Despite the success of immune checkpoint inhibitors in the clinic, most cancer patients do not respond, and even among responders therapeutic resistance is a problem. Among the various mechanisms of therapeutic resistance, immune-editing to impair the antigen presentation pathway is common. This is a general theme developing in cancer immunology, and The International Center For Cancer Vaccine Science (a joint entity between the University of Edinburgh and the University of Gdansk) is now recruiting computational students working on different aspects of this problem.
Project: Comprehensive characterisation of antigen presentation in cancer.
Introduction. The classic concept of self and non-self antigen discrimination by the immune system is focused on the recognition of neoantigen peptides presented by MHC molecules. Yet, there are other modes of antigen presentation. MHC-class-I-like CD1 antigen-presentation molecules (CD1a, CD1b, CD1c, CD1d and CD1e) allow the immune system to recognize lipid-containing antigens. These CD1 molecules bind and present amphipathic lipid antigens for recognition by T-cell receptors. The MR1 protein binds to molecules derived from bacterial riboflavin biosynthesis. Yet, even with a seemingly unrelated function, the TCGA Pan-cancer studies indicate MR1 as amplified in ~8% of Cholangiocarcinomas, Breast Invasive Carcinomas and Liver cancers (cbioportal; ). Further, two preliminary studies have implicated the endogenous presentations of MR1 ligand in tumour cells.
Project outline. We are searching for a computational student to address questions in systems immunology and cancer. In Stage 1, the student will learn the computational analysis of MHC class I/classII antigen presentation, but also develop computational pipelines in lipidomics and metabolocs for the mass-spectrometry based study of CD1 and MR1 presented antigens. In Stage 2, the student will develop a database cataloguing the existing literature and datasets around lipid and metabolite antigen presentation. In stage 3, we will work with Dr. Irena Dapic and a team of biophysicists on new mass-spectrometry technologies and support applications towards the characterization of MHC Class I/II, CD1 and MR1 presented antigens.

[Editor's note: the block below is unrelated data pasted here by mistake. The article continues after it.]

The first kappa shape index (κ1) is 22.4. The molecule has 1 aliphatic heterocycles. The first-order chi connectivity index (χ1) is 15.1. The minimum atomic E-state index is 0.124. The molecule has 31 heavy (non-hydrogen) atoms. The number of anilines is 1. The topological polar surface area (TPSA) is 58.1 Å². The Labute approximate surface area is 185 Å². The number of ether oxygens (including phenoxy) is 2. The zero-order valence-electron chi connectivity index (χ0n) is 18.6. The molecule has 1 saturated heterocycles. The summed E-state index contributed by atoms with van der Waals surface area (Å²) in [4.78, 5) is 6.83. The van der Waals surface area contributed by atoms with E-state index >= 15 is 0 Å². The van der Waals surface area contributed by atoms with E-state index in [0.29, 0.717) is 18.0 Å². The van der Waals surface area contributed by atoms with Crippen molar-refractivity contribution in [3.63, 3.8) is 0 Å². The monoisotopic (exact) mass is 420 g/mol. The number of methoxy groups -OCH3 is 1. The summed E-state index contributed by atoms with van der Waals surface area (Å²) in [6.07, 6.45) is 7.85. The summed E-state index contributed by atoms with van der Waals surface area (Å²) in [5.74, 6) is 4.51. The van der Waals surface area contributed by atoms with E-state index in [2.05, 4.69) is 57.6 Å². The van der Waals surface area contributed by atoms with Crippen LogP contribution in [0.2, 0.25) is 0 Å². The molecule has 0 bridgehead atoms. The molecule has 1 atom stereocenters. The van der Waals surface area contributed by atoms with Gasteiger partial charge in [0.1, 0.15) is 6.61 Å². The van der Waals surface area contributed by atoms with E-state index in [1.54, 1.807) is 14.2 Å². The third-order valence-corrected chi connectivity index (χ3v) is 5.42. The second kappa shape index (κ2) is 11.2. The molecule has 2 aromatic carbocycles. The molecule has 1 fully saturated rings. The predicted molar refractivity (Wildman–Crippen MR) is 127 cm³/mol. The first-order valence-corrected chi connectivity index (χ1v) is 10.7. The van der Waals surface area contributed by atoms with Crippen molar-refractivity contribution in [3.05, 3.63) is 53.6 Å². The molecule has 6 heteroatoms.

Resources: Students will have an international supervisory team of professors and industry experts. This position offers the opportunity to be jointly supervised between Dr. Ted Hupp (University of Edinburgh), Dr. Robin Fahraeus (Universite Paris) and Dr. Javier Alfaro (University of Gdansk). Students will work closely and validate their results alongside collaborators at the three Universities, which are equipped with state of the art facilities in mass spectrometry, virology, protein biochemistry and vaccine technology. Students will also have the opportunity to develop skills in machine learning and high performance computing. The project has access to Cyfronet Prometheus (~55, 000 cores) and CI TASK Tryton (~38, 000 cores) clusters, which are consistently represented among the top 500 supercomputers in the world. As the work is international in nature, students will have the opportunity to travel between Edinburgh and Gdansk at various points during their PhD.
Please note, you are encouraged to contact Dr. Ted Hupp ([email protected]
) and Dr. Javier Alfaro ([email protected]
) before submitting an application.
For this role, we seek a computer scientist willing to become fluent in the terminology of genetics, genomics, proteomics and immunology. Alternatively, we seek a highly motivated molecular biologist eager to pick up skills in data analysis, including statistics, programming and high performance computing.
• Previous experience in Genomics, Transcriptomics or Proteomics
• Previous project in bioinformatics
• Experience in R
• Experience in a scripting language (Perl or Python)